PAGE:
Wednesday's mass shooting on the campus of two Oakland high schools left six people injured, and two of them were reportedly students. Oakland police say the shooting was targeted and arose out of "group and gang conflict."
Classes are canceled today at Rudsdale Newcomer High School and BayTech Charter School, which share the King Estate campus on Fontaine Street in Oakland's Eastmont Hills neighborhood. As KTVU reports, the campus serves around 600 students as well as serving as the headquarters for Sojourner Truth Independent Study, a separate program that does not have classes or students on site.
Since the schools were evacuated and the chaos was unfolding Wednesday afternoon, we have learned more details. The Chronicle reports that arriving police at 1:45 p.m. found two shooting victims inside the school, and the remaining four may have been outside the buildings. One report suggested that two of the victims are carpenters employed by the school district.
Two victims have already been released from the hospital, and two others are pending release, the Chronicle reports, with the remaining two in more serious condition.
Initial reports on Wednesday suggested that all six victims were in critical condition.
Multiple news sources reported, via witnesses, that more than one suspect entered the campus before the shooting began.
KTVU reports via a parent at the school that "she witnessed five potential shooters," and other witnesses suggested there were multiple gunmen.
On Thursday, as KRON4 reports, Oakland Police Chief LeRonne Armstrong spoke to the media and said that investigators are looking for "at least two gunmen," and he characterized the shooting as "group and gang conflict" in which none of the victims were the intended targets.
Armstrong said that more than 30 rounds were fired, and two of the victims were students. The other victims included a school counselor, a security guard, and another school staffer.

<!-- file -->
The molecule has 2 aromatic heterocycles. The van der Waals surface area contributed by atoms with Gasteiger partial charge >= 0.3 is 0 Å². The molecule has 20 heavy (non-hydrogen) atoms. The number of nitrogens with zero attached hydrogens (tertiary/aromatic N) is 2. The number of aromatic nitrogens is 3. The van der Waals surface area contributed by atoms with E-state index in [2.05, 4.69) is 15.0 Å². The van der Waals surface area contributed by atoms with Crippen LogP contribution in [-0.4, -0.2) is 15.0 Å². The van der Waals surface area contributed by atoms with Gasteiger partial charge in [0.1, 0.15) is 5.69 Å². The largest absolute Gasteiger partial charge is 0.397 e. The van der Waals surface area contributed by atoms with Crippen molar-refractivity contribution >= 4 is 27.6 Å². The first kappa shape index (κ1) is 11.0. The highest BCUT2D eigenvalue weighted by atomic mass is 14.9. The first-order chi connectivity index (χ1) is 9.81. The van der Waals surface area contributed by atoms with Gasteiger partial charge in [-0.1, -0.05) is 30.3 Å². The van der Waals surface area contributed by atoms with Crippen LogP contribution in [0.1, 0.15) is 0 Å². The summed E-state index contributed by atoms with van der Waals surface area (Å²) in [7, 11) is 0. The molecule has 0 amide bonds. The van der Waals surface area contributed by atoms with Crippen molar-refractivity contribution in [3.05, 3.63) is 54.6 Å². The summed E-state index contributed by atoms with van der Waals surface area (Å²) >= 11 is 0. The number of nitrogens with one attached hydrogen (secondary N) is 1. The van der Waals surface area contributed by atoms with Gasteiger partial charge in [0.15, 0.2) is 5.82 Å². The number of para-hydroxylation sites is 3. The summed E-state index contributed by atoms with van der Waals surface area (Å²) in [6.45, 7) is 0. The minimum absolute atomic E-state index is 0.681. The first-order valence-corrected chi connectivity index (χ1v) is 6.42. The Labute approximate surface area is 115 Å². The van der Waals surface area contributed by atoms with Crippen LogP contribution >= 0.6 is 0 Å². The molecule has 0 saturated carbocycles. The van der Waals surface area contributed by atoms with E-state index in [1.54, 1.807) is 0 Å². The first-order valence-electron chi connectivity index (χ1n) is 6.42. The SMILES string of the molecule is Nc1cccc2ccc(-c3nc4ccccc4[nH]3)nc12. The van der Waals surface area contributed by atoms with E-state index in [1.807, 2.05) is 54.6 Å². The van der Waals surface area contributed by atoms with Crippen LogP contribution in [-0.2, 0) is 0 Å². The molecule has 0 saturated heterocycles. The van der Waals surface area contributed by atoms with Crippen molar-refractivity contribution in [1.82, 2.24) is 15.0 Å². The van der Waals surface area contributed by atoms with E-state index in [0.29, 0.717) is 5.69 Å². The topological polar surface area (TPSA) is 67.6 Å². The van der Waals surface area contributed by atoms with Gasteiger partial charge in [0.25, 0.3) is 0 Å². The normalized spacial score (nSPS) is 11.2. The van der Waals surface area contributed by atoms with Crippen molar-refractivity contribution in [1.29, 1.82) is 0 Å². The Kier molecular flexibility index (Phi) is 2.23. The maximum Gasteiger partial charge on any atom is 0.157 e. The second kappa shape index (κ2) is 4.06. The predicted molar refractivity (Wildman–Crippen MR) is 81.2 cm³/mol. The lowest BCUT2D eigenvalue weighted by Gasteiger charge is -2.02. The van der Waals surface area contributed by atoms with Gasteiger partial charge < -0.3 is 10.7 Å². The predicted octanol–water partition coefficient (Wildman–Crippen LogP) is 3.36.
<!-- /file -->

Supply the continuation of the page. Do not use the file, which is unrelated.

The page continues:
Following the criticism of law enforcement in the Uvalde school shooting in May, Armstrong made sure to stress that OPD officers did not hesitate to enter what had been described as an active shooter situation.
"They did not wait, they immediately went in to save any lives they could," Armstrong said, per KRON4. "Our officers did not wait to receive keys to classrooms. They breached classrooms to make sure the campus was safe."
Assistant Police Chief Darren Allison added, "As a parent I completely understand the fear, the emotion, the panic of shootings occurring at schools with young children."
The shooting caps off a violent summer in Oakland, which is on track to have a similarly high number of homicides this year as the city saw in 2021. The city saw its 96th homicide on Tuesday, and last week was the deadliest so far this year, with eight people killed.
Because of where some of the students come from at Rudsdale — which serves primarily migrant teens — and BayTech, a charter academy with grades 6 to 12, the shooting was not necessarily a particularly traumatic event.
According to Antonio Ramirez, a BayTech counselor who spoke to the Chronicle, "The reaction has been mixed," and "A lot of them come from areas where shooting is part of their daily life. Some of them were shook. And for some it was another day."
Previously: Shooting at Oakland School Leaves at Least Six Critically Injured
This post has been updated throughout following the OPD's news conference.
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